All Commentary
Saturday, December 1, 2001

The Ultimate Externality

Government, by Its Very Nature, Is a Source of Negative Externalities

Pick an economist at random and ask him or her, “What is government’s chief role?”

The likely answer will be, “To correct market failures.”

Economists have long understood that markets aren’t textbook perfect. Sometimes they fail, most notably when part of the cost of a person’s actions is shifted onto others who don’t consent to bearing this cost. Economists call such problems “negative externalities.” The term indicates that genuine problems arise whenever a decision-maker can foist at least some of the cost of his decision onto others who are external to it—onto unconsenting, peaceful adults.

Preventing such externalities is held to be the principal purpose of the state. Just as the state is duty-bound to prevent Jones from stealing Smith’s wallet, the state must also prevent Jones’s steel plant from pumping toxic chemicals into the air that Smith breathes, or at least compel Jones to get Smith’s permission before polluting.

While genuine externalities no doubt exist in markets, research shows that they are not so common as Economics 101 textbook authors and newspaper editorialists typically assume. For example, prior to the enactment of the Clean Water Act in 1970—which largely substituted bureaucratic regulation for the private property rights that previously governed uses of inland waters—the extent of water pollution in the United States was surprisingly modest and under control. American rivers and streams were emphatically not filthy dumping grounds.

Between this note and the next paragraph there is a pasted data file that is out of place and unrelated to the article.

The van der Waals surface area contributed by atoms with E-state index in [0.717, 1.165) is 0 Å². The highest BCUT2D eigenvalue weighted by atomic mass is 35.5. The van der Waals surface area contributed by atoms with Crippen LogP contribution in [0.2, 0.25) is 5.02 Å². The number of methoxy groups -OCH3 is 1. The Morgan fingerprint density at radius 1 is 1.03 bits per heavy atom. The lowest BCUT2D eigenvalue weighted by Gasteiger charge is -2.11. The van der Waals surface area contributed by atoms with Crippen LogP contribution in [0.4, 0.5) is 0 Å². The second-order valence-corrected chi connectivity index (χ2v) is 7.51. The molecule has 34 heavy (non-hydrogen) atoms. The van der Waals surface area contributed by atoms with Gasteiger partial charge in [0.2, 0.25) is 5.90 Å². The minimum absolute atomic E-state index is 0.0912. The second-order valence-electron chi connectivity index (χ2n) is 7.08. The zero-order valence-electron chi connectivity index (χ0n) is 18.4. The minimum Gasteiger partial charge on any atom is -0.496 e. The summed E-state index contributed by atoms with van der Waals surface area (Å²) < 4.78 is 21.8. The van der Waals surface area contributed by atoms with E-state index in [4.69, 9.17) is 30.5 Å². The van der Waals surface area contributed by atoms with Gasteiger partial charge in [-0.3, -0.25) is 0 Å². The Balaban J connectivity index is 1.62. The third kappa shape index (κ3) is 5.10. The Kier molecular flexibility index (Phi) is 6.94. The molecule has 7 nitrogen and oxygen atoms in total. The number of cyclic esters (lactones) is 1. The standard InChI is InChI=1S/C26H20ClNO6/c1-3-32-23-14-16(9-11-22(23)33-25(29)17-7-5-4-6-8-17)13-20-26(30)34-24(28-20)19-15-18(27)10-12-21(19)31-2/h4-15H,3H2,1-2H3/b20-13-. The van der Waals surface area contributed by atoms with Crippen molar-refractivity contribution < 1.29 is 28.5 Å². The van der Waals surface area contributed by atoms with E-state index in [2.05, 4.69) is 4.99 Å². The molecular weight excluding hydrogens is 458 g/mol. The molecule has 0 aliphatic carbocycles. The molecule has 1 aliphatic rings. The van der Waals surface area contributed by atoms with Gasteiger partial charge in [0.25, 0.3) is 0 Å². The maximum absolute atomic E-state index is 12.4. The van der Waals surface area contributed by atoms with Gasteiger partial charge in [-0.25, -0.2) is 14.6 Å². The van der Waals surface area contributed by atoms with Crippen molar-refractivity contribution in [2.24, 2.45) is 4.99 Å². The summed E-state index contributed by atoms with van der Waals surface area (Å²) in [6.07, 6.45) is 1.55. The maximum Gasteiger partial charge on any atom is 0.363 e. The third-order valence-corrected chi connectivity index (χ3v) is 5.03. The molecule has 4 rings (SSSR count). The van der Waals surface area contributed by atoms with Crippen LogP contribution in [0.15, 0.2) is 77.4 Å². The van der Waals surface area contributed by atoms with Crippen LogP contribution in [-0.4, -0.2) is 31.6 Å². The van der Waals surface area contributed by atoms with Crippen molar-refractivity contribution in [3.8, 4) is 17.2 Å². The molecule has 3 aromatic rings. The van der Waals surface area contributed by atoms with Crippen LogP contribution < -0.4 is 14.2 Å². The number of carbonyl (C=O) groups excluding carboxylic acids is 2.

A free people are remarkably creative in devising ways to peacefully “internalize” what would otherwise be externalities.

Government is certainly not the only feasible mechanism for dealing with such potential problems. As Professor Elinor Ostrom reports, “Extensive fieldwork has by now established that individuals in all walks of life and all parts of the world voluntarily organize themselves so as to gain the benefits of trade, to provide mutual protection against risk, and to create and enforce rules that protect natural resources.”

But even conceding that some externalities defy private, voluntary solutions, giving the state the power to deal with them by no means reduces their extent and severity.

First, merely giving government power is insufficient to ensure that this power will be used as intended. To believe that writing words on paper—“the Department of XYZ shall do such and such”—is all it takes to ensure that bureaucracies will carry out a task (and nothing but that task) is to believe in magic. Even if the tasks are not impossible, they are unlikely to be carried out unless government officials have the proper incentives, which they too often lack. One of the greatest follies of our age is the widespread gullible faith that words inscribed on paper following a particular type of ceremony performed in marble-domed buildings will automatically result in the outcomes described by those words.

Second, government by its very nature is itself a source of negative externalities. Even if it carried out every task assigned to it with great efficiency, reliability, and precision, it would unavoidably also create negative externalities—costs imposed on unconsenting, peaceful adults.

Sunday Sales